Weather People

STUDIO: Sunny
MAPS: Partly Cloudy
SPECIAL EFFECTS: Sunny
DELIVERY: Partly Cloudy
FASHION SENSE: Rainy
HAIR: Cloudy

He can't possibly approach the level of a Maria Genero, but despite an annoying habit of twiddling his thumbs while on camera, Don Noe, who's worked at Channel 10 for more than eleven years, really does attempt to forecast the nonweather with a fair dose of pep. Noe, who carries the main weather load at Channel 10 (Todd Tongen and Walt Cronise pitch in during the off-peak hours), doesn't render his graphics with Bryan Norcross's flair, but his efforts are subtly ambitious. Of special note is a doofus boater who rows across the screen (sometimes with a water-skier in tow), and even more impressively, a U.S. map-on-a-spit that rotates to reveal the next topic.

Born and reared in Wisconsin, the 39-year-old, AMS-approved Noe might be the definitive weather nerd, having always wanted to be a weathercaster. His cornball press bio states that Noe "fell in love with weather at the age of ten while watching a fierce thunderstorm tear up a large elm tree in his back yard." Noe supposedly went to the library the next day to check out all the weather books he could find and spent his allowance on a thermometer. Asked if the story is true, Noe says simply, "Yup." About his reasons for getting into the television business, he's a bit more forthcoming: "I was interested in radio for a while, but radio didn't pay that well."

Noe is the first to admit that fashion is not foremost on his mind. His wife picks out his clothes for him, he says - at Saks and Bloomies - which is curious, given that his wardrobe has all the color and flair of a Sears catalogue.

Despite his claim that "my taste is mostly in my mouth, I guess," Noe would stand to gain points by shopping for himself and by taking a risk or two every now and then. Once cited by People magazine as a "crazy" weathercaster, Noe insists he's put his wild days behind him. "Once in Green Bay, I stood on my head," he says. "On a Friday, I said, `It's gonna be a great weekend, and if it isn't, I'll come in Monday and do the forecast standing on my head.' Well, it poured. And on Monday I did the weather standing on my head, with my tie flopping down in my face. I've also dressed up as a groundhog and as Paul Revere. Now I'm approaching 40, though, and I've got a wife and two kids, so I guess I don't do those things any more."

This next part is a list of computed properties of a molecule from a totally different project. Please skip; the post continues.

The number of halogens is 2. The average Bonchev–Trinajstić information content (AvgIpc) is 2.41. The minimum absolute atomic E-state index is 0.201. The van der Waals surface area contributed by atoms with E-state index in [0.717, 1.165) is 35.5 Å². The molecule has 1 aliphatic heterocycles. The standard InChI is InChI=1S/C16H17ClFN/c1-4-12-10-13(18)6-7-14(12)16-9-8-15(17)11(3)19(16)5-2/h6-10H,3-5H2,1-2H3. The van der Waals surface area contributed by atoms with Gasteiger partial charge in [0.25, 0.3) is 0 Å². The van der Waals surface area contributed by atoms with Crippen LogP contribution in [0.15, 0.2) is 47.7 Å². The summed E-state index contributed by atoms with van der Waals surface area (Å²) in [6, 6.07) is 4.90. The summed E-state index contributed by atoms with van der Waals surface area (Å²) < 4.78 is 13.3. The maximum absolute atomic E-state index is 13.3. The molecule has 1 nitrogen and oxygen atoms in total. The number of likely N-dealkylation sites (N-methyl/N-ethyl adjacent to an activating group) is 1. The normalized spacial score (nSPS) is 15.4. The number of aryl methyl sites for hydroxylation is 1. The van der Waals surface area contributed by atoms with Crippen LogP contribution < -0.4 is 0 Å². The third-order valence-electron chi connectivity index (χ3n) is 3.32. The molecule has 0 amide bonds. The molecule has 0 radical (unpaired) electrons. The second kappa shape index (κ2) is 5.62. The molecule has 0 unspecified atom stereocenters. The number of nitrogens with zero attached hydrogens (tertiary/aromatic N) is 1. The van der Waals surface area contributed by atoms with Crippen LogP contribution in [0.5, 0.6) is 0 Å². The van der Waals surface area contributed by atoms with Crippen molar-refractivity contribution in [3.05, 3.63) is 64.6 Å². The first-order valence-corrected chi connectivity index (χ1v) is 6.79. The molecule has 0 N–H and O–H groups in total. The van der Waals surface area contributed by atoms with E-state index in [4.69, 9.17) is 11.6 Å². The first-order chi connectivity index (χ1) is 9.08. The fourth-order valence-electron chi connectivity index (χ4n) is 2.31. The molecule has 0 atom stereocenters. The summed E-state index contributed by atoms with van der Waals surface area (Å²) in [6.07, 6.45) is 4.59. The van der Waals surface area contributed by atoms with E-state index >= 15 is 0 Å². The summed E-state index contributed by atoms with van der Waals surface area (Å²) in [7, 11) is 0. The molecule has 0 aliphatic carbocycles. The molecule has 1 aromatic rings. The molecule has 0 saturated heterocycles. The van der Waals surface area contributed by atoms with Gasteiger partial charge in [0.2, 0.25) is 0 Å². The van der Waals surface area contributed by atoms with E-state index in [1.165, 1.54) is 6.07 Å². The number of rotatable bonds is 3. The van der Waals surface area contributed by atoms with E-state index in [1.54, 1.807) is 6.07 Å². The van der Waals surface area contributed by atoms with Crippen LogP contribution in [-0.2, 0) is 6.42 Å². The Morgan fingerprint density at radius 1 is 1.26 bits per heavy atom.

More's the pity.

WLTV-TV Channel 23
Javier Romero
Monday - Friday at 5:30, 6:00, and 10:30 p.m.

STUDIO: Cloudy
MAPS: Partly Cloudy
SPECIAL EFFECTS: Cloudy
DELIVERY: Sunny
FASHION SENSE: Partly Cloudy
HAIR: Partly Cloudy

Aside from the fact that he's Channel 23's main meteorological man (Eduardo Lujan pinch hits) one remarkable feature puts the dimple-faced Javier Romero on the weather map, figuratively speaking: His delivery would qualify him for a career as an auctioneer.

The rapidity and high pitch of Romero's voice make it sound as though someone has squeezed him very hard in a very uncomfortable place, causing him to get his meteorological message across with a speed unmatched by any of the local competition. If you never thought it was humanly possible to speak both swiftly and suavely, listening to Romero will make you think again. Such unbelievable quickness inspired a time check: does he have the ability to present his pronostico more quickly, saving time for his news colleagues, or does he pack a load of additional verbiage into the three or four minutes weather reporters are commonly allotted?

The stopwatch doesn't lie; Romero's weathercast is no longer or shorter than anybody else's. Which presents a bit of a mystery. He doesn't seem to be cramming in more information, yet the raw word count is astronomical. What gives? The 26-year-old Romero attributes the velocity of his verbiage to the fact that he also works in radio - he does the morning drive-time show at WXDJ-FM 95.7 (Radio Ritmo). "I really never thought I talked that fast," says the Cuban-born and Miami-reared reporter. "I guess working in radio sort of gives me the speeding edge." Right.

Perhaps because they have absolutely nothing to do with the weather, Romero's viewer mail-in photo features, "Esquiador de la Semana," and "Pescador de la Semana," are a rare treat. There's nothing quite like breaking up today's lows and tomorrow's highs with a snapshot of some clumzoid endeavoring to schuss down the slopes of Aspen or holding up a large-mouthed bass.

WSCV-TV
Channel 51
Angel Martin
Monday - Friday at 6:00 and 11:00 p.m.

STUDIO: Sunny
MAPS: Cloudy
SPECIAL EFFECTS: Rainy
DELIVERY: Partly Cloudy
FASHION SENSE: Sunny
HAIR: Partly Cloudy

Angel Martin appears each evening in front of a picturesque "window" - complete with blinds and a patch of greenery behind it - before making his way over to where his maps are projected. Looking like a cross between ESPN's Chris Berman and actor Danny DeVito, the 38-year-old Martin is by far the most dapper dresser among this town's weathercasters, his sartorial tastes running decidedly toward the realm of the lounge lizard. He's the only one who dares to wear black.

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